Saturday, 31 May 2014

PBOTD 31st May: Primrose Cumming - Silver Snaffles

Writing at the dawn of the pony book, Primrose Cumming was lucky. Publishers were not obsessed with series, and were prepared to allow Primrose to experiment with writing pony books that, by the end of her career, included most variations of the genre. Her first three books shot off in completely different directions. Doney (1934) was an experiment with the horse-telling-its story format, and Spider Dog (1936) an adventure more doggy than pony. With her third book, Silver Snaffles (1937), she made a leap into fantasy to produce the ultimate dream-come-true pony story. It is still in print, and has been loved by generations. Before Silver Snaffles, many horses and ponies had told their own stories, but here ponies talk to children directly, though only in a fantastic riding school reached by saying the password “Silver Snaffles”.

Blackie, 1937, 1st edn, illus Stanley Lloyd
Only children who do not have their own ponies can enter this magical world; this “Extraordinary Riding School, ... absolutely different from an ordinary one.” Ponies teach the children. The only pupils allowed are those who have no pony - one of the major attractions of the book. It was for the unfortunate many, not the favoured few, that this world existed; the many, many pony mad children who read pony books but would never have a horse of their own; and who would be lucky if they even had a riding lesson.

Blackie, 1960s, hb
Heroine Jenny has no pony, but spends every spare minute talking to Tattles, who pulls Mr Pymmington’s carrier cart. Tattles is past his best; he is elderly and his hard life has left its mark on him – “his backbone sagged with old age like a chair that has been too much sat in”. Jenny’s father can’t afford riding lessons for her, and if he could, the local riding school is run by Mr Kelley, who has a red face and shouts, and whose ponies are thin and tired-looking. Jenny pours all this out to Tattles:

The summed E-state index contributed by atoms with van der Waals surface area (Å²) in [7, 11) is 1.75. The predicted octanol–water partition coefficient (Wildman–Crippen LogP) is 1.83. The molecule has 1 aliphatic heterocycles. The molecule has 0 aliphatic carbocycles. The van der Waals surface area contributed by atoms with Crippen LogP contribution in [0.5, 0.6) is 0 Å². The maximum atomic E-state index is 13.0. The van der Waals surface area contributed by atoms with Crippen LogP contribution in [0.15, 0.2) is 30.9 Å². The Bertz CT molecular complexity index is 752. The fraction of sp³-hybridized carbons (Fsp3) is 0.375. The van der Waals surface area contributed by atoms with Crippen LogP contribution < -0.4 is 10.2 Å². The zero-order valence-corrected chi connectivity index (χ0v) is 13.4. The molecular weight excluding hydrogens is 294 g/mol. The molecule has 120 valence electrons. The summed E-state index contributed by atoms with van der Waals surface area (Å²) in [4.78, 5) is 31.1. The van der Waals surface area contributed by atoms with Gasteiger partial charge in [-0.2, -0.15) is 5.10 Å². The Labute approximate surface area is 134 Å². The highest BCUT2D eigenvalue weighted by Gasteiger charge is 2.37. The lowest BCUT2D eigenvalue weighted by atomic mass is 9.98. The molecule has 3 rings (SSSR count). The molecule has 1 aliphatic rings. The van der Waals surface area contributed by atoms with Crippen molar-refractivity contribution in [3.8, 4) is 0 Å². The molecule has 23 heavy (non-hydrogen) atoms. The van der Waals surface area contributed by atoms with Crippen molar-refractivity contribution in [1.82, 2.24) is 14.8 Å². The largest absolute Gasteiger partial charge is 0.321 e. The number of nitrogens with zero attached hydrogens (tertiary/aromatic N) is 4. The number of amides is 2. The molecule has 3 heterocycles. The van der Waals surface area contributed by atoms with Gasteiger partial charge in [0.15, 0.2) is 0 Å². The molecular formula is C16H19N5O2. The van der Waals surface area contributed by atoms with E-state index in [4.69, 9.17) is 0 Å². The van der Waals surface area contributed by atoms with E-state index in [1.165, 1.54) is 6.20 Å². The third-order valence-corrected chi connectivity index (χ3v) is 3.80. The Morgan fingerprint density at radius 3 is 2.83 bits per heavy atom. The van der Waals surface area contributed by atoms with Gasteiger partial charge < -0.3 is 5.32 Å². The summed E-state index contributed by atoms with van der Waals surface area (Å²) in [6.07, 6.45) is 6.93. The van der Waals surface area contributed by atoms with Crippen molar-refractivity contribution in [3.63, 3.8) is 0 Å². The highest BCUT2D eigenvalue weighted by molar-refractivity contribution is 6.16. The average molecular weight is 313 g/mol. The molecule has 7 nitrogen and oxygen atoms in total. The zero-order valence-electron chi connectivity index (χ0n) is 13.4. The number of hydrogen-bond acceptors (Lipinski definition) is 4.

“...I must ride, soon, Tattles, I must!”
Jenny’s last words rang out in the little stable. When they had died away the stable seemed very quiet for a while.
“Through the Dark Corner, and the password is Silver Snaffles.”
The words had come from Tattles. Jenny stared at him, her surprise making her sit bolt upright on the uncomfortable edge of the manger. Tattles had opened his eyes, but there was a far-away look about them as if he were dreaming. Jenny would have been frightened anywhere else, but you could not feel frightened in Tattles’ stable with Tattles.”

And so Jenny enters the Extraordinary Riding School. It is not a world that is sugar-sweet. Primrose Cumming’s ponies do not exist in a dream world of unfeasible goodness, where every pony thinks only noble thoughts. Cock Robin, Tattles, Dragon and their comrades are distinctly tart at times: they have little time for human stupidity, as Jenny soon finds out. She learns exactly why she should start to think of things from the pony’s point of view and not just her own. Anyone who has learned to ride must have wondered quite what the horse thinks of them: every child must long for the ponies they love to talk to them. In Silver Snaffles, in simple and direct style, they do.

Knight, 1976, abridged
The Hunt is the end of Jenny’s experiences in the world beyond the Dark Corner. She is to have a pony of her own (her father, previously too poor to afford riding lessons, having presumably found money from somewhere), and so can no longer come through the Dark Corner: “it wouldn’t be quite fair to the people who haven’t ponies.”
Fidra, 2007, full text
Were ponies to teach one to ride, it is easy to believe it would happen exactly as Primrose Cumming describes it. As with so many horse stories previously, she does have her points to make: ponies should be treated properly and their feelings considered; an obsession with the car is not healthy. This pill is well-sugared in those parts of the book set in the Extraordinary Riding School and the real world; rather less so in the car-mad land beyond the Lilac Mist, but the enchantment of the speaking ponies, the appeal to the pony-less child, and the wryly observed characterisation of both ponies and people have created a book which will remain iconic.

The text of this piece originally appeared in my book, Heroines on Horseback.

~  0  ~

More on Primrose Cumming









No comments: